3. Very interesting. I lived in northern Italy during the 80s and there was just as many women in industry as men – female workplace injuries were also common… In countries where women are not privileged in terms of working conditions and make-work jobs, there seems to be stronger communities and less social segregation. Is there a possible link?

    IMHO, where labour is divided, there is always a lack of empathy towards those doing the least rewarding jobs and a tendency towards further exploitation of these sub-groups (especially if it’s an all-male sub-group).

  4. Germans also value blue collars and the skilled workforce, unlike ‘advanced’ countries such as ours where it is stigmatised.

  5. One of the paradoxes of northern European obsession with long maternity leave and flexible part time work for women is that these countries also have the highest occupational segregation. With women concentrated in the service and mainly state sector. Interestingly in the former Communist states where there was little or no provision for maternity leave and no tradition of part time work so women worked full time. This pattern has often continued into EU membership with the result that pay gaps and occupational segregation are lower and senior women in the industrial productive sectors are more common. Similar to Italy and Malta . The lesson appears clear that equality in the workplace relies on equal work , and the push to part time work and paid time off has actually the reverse effect. This was actually identified by researches in these Nordic countries a decade ago. Characteristically the feminist policy response has been to push for more and then compulsory fathers leave. With the result that in Sweden the state sector became more female and the productive sector s more male as men worked in jobs that allowed them to continue their work! In terms of supporting families the German and Dutch “one and a half job” family seems to suit mothers and fathers. And their economic efficiency. But it is clearly not as conducive to Fawcet Style equality, for that the sisters need to look to Poland and other      ex communist countries as well as southern European nations where the absence of maternity leave or part time jobs does mean fewer women work but those that do do so in a wider range of occupation and management. Of course this does mean that the women have to work hard and long.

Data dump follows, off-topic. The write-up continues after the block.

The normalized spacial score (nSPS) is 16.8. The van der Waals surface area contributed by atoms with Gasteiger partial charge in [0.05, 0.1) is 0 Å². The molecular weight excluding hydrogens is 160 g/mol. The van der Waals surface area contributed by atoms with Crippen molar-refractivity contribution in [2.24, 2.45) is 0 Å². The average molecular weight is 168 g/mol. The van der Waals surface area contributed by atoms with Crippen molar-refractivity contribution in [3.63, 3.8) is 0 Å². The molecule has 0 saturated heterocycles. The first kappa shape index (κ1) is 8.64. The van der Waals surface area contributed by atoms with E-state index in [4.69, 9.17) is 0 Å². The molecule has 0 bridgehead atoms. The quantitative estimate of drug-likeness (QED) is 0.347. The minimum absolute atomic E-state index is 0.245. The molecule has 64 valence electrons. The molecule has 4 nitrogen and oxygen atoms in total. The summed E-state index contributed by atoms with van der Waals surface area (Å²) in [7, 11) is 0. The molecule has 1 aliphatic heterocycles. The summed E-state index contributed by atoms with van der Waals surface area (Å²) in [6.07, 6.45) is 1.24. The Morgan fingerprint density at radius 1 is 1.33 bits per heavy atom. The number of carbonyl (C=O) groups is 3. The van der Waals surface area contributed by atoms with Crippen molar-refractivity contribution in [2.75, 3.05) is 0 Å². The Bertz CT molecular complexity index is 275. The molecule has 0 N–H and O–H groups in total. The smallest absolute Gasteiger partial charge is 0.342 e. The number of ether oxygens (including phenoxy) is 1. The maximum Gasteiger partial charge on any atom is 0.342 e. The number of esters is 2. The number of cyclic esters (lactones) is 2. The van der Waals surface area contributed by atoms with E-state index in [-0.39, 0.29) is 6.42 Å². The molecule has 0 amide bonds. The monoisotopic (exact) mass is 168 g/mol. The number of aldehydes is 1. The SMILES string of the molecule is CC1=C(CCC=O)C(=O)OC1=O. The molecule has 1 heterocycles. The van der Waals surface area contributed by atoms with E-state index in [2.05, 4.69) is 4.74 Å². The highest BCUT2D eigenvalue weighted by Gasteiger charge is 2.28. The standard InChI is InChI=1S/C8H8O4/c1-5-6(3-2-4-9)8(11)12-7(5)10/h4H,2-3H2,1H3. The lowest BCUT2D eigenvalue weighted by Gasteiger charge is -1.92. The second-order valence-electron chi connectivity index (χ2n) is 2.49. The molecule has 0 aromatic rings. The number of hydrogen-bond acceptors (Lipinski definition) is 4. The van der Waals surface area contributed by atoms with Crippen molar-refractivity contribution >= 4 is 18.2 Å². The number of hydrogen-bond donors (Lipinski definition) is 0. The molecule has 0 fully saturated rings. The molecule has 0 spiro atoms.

So a review of Europe shows that quite practical issues drive differences in “gender equality” and many of the key feminist policies in favour in northern europe are likely to cement in “traditional” divisions of labour in families by being “family friendly”. And in a amusing paradox the policies of “communist” countries and traditional Italy actually do the reverse for the women choosing to work in effect on the same terms as men. Proof both of Catherine Hakim’s preference theory, of Warren Farrells’ opus on the behaviours required to earn more and a refutation of “patriarchy” as an explanation. It seems the countries behind the Iron Curtain did achieve equality at work but by giving women no choice . Being fair some feminists do advocate women not having the choice to stay at home or work flexibly. At least they are intellectually honest. Most advocate choice and when the inevitable result is occupational segregation and few women on the boards in the productive sector they have to resort to Quotas and discrimination against men